This article examines how German environmental policymaking over the last 40 years transformed Europe’s economic engine into the international driver of green growth. By examining Germany’s environmental policy development in the energy, infrastructure and transportation sectors, transferrable lessons are gleaned that may help the US pave its own green policy agenda.
How Germany Became Europe's Green Leader sreates a bridge between Germany’s successful green policy outcomes and relevant solutions to the obstacles currently hindering the United States. Political polarization, the need for long-term strategic planning as well as policy fragmentation are all issues that once characterized Germany’s environmental policy landscape, yet now mirror the impasse the US must overcome in order to go forward.
Germany’s solutions may have their own legal and political idiosyncrasies, but the extent of their success necessitate deeper exploration for those who want similar success to occur across the Atlantic. First, successful policies began as small-scale projects that expanded when proved successful. The German Renewable Energy Resources Act, (EEG) initially provided subsidies to basic renewable energy sources for grid access. As EEG became more established, it eventually covered a broader array of innovations and technologies. Long-term planning and coordination that cuts across boundaries (levels of government or public/private sectors) have greater policy effectiveness than “silver bullet” approaches that strive for limited, short-term solutions. In addition, new solutions that benefit both sides of a policy divide have greater staying power than solutions that don’t enjoy such broad-based appeal.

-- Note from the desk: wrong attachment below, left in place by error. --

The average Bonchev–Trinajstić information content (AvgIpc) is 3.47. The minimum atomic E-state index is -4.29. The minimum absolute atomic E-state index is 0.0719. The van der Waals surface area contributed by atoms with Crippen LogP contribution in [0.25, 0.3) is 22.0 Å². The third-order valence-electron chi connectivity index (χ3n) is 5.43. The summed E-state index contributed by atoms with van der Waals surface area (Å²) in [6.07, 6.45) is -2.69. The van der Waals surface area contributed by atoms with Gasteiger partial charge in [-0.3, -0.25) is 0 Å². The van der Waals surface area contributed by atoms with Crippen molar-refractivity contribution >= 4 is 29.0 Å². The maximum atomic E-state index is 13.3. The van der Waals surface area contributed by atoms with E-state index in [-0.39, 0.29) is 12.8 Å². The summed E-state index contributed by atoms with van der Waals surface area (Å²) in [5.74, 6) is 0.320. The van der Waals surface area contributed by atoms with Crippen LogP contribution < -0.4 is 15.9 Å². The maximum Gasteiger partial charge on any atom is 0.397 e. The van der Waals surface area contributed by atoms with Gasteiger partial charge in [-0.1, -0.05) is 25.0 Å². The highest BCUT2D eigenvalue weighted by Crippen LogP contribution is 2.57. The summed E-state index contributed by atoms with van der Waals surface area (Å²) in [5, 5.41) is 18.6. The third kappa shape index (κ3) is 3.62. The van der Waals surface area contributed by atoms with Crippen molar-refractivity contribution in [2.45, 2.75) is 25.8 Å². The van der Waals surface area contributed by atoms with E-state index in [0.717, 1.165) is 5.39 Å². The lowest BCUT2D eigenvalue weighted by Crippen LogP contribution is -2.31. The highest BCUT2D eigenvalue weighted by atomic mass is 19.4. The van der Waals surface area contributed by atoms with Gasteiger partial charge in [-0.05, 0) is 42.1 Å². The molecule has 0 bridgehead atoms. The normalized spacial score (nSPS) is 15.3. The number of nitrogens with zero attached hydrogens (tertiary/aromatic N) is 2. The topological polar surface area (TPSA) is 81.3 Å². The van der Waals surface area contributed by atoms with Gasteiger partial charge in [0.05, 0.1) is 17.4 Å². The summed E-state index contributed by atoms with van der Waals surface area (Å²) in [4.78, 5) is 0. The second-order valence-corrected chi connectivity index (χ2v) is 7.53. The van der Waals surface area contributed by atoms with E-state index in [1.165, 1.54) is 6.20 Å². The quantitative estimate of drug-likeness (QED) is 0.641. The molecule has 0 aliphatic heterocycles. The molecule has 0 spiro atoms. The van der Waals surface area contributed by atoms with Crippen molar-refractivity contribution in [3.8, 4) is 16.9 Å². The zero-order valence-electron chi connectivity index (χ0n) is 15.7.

Green economic transformation is not just possible, but as Germany demonstrates, it can incorporate the key sectors that are vital for both economic and ecological sustainability. If policies are carried out on a step-by-step basis, with coordination, consent and enlargement geared towards a long-term vision, the United States can become both an economic and a green energy leader.
About the authors
Ralph Buehler is an assistant professor of Urban Affairs and Planning at Virginia Tech’s Alexandria Center.
Arne Jungjohann is the director for the Environment and Global Dialogue program of the Heinrich Boell Foundation’s Washington, DC office.
Melissa Keeley is an assistant professor of Geography and the director of the Environmental Studies Program at George Washington University.
Michael Mehling is the president of Ecologic Institute and an adjunct professor of energy and environmental policy at Georgetown University.